But with each case Pan helped crack with the forensics team, he also thought more about the help he was offering and how it came too late for the victim and their families. Yes, he could provide some answers about the tragedy. And he certainly was a key step in providing the victim’s family a sense of closure and a measure of justice. Still, he sometimes wondered what it would be like to use his skills when it wasn’t too late to save someone.
Seven years ago, he got an answer.
Pan recalled an Amgen representative approached him and asked if he’d like to come work for the biotech company and help them identify microscopic problems during the drug-making process in order to ensure medicines were safe when they were given to patients. Pan thought about it and soon made his decision.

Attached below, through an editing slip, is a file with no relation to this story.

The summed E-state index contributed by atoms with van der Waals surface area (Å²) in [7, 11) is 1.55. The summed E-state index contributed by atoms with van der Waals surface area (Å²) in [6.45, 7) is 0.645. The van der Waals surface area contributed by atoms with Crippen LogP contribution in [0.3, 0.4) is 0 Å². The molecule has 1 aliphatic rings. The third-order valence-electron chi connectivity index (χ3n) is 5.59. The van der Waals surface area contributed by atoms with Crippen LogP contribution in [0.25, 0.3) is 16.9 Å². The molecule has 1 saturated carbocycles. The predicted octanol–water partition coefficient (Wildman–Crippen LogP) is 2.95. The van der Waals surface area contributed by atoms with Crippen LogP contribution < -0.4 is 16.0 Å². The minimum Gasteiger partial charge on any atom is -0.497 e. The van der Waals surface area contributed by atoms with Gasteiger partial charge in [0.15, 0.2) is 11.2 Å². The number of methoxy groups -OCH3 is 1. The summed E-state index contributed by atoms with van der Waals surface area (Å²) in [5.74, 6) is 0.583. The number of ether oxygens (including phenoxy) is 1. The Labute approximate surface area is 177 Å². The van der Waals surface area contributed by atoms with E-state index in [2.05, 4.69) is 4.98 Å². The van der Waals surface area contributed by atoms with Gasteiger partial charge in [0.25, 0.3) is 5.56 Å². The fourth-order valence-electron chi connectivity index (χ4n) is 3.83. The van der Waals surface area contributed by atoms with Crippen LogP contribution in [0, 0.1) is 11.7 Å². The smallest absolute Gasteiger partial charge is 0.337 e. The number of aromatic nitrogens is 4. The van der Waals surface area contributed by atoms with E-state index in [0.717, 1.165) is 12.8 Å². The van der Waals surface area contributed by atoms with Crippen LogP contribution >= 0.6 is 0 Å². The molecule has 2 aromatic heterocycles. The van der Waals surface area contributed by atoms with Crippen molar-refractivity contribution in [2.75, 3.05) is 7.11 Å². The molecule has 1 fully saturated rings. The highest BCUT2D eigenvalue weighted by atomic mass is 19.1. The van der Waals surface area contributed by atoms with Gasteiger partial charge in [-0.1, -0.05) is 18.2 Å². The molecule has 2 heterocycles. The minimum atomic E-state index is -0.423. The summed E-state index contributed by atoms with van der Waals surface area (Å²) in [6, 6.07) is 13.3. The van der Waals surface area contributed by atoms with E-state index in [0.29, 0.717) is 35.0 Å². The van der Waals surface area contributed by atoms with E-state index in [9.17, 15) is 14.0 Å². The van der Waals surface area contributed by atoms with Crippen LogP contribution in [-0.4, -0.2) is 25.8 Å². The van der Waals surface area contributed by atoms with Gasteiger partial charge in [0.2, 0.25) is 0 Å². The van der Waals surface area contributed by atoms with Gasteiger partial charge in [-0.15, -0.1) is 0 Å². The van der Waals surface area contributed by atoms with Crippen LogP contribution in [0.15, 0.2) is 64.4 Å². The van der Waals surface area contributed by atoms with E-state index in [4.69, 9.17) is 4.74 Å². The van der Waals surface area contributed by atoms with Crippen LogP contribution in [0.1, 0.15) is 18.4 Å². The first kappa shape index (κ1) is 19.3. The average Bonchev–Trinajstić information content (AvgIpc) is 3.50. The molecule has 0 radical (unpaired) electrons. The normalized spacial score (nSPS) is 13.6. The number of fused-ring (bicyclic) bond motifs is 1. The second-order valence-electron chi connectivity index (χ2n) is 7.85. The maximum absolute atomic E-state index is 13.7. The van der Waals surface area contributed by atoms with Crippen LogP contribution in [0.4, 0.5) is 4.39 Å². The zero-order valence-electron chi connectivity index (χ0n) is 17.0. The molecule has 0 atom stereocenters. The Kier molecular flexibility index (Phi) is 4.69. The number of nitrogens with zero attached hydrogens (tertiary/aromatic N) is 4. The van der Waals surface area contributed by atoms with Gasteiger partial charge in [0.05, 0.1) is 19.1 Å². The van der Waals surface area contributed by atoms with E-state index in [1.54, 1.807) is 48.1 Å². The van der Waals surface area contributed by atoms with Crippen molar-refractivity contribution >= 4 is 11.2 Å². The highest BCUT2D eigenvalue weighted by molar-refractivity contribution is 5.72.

He said it sounded great.
‘Solving a Mystery’
Pan is part of a team of about 14 forensic scientists working at Amgen across five sites globally that are charged with identifying any problems that might impact medicines manufactured by the company.
Pan’s site in Singapore can investigate any steps in manufacturing but the primary ones he sees from the site there include medicines for patients with serious illnesses such as cancer, osteoporosis and migraines.
The largest forensics lab in the Amgen network is in Thousand Oaks, California but the sites in Puerto Rico, Rhode Island, Ireland and at the upcoming site in North Carolina also have access to some of the most cutting-edge microscopes that can identify issues not visible to the naked eye.